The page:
It will be intriguing to see how Pakistan fare under the leadership of one of the most brilliant but volatile batsmen in Twenty20 cricket, Shahid Afridi
England are still the only major Test-playing country never to have won a top-flight global event and it is therefore no surprise that they will not begin the ICC World Twenty20 as favourites.
Their ratio of victories to matches played leaves them placed above only Bangladesh and they appear likely to unveil their 16th top-order partnership in just 26 games when they play the first of their first-round group matches against West Indies on Monday.
Those supporters tiring of the rapidly growing South African influence in the England team will note that both openers, Craig Kieswetter and Michael Lumb, have strong South African connections and accents, despite Lumb having represented Yorkshire and Hampshire for 10 years.
But they are both hard-hitting batsmen who should get the innings away to the type of start that quickly blows bowlers' confidence away in this form of the game. It is a crucial aspect of Twenty20 that England have not got right.
Five of England's squad, Lumb, Ravi Bopara, Kevin Pietersen, Eoin Morgan and captain Paul Collingwood, have just returned from stints in the Indian Premier League, so their eyes should be in and the team will hope to hit the ground running.
These tournaments are all about building momentum - Pakistan showed last year that you can recover from a sluggish start to win the final, and after their disastrous tour of Australia, which ended with an enquiry and a raft of punishments, it will be intriguing to see how they fare under the leadership of one of the most brilliant but volatile batsmen in Twenty20 cricket, Shahid Afridi.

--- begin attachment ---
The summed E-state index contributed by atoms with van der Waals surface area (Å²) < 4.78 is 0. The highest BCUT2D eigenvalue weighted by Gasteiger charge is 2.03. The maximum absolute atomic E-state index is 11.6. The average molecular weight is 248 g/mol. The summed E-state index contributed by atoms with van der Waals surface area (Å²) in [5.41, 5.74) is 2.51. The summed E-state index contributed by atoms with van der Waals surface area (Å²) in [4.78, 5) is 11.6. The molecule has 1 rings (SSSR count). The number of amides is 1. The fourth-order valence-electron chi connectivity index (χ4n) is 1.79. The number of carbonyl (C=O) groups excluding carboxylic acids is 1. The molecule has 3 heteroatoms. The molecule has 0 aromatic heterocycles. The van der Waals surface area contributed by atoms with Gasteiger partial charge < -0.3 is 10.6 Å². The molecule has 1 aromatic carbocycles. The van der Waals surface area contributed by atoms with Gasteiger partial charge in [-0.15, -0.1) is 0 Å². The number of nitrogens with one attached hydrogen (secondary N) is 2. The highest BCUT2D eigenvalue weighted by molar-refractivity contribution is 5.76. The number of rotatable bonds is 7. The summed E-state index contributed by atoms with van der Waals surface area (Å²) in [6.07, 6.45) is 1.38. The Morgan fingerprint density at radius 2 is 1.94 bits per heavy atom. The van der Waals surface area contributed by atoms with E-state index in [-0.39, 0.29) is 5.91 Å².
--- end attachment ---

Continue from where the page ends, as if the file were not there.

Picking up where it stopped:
Sanath Jayasuriya continues to prove that Twenty20 is not necessarily a young man's game
They will also be missing one of the leading bowlers of last year's tournament, Umar Gul.
For India, there will be no fireworks from Virender Sehwag and his absence deals the event, and his team, a tremendous blow. But no other country in the world plays as much Twenty20 as the Indians and, despite Sehwag's absence, they look a strong candidate to win the Trophy.
Yuvraj Singh and MS Dhoni will be backed up by the canny bowling of Ashish Nehra while the spinners, Harbhajan Singh and Piyush Chawla will be difficult to hit on the sluggish pitches in the Caribbean.
Australia, led by Michael Clarke, will be strong despite disastrous outings in the two previous World Twenty20s. Their strategy differs from virtually everyone else in favouring pace bowling over spinners.
They have plenty of speed from Mitchell Johnson, Dirk Nannes and Shaun Tait but, as Sri Lanka captain Kumar Sangakkara has noted, it is the spinners who are the hardest to get after in Twenty20.
Sri Lanka have any number of them including Sanath Jayasuriya who, now comfortably in his 41st year, continues to prove that Twenty20 is not necessarily a young man's game.
South Africa also have an abundance of talent, as usual, including the exciting Loots Bosman who destroyed England on their last tour, but questions remain about their ability to handle the pressure of the big occasion.
West Indies will have the benefit of home support and have big hitters in their ranks while the smaller teams, Bangladesh, Zimbabwe, Ireland and Afghanistan know that this shortened form of the game massively increases the chances of some serious giant killing.
The unpredictability of this tournament is best summed up by England's famous defeat by the Netherlands at Lord's last year and it would be wise, once again, to expect the unexpected.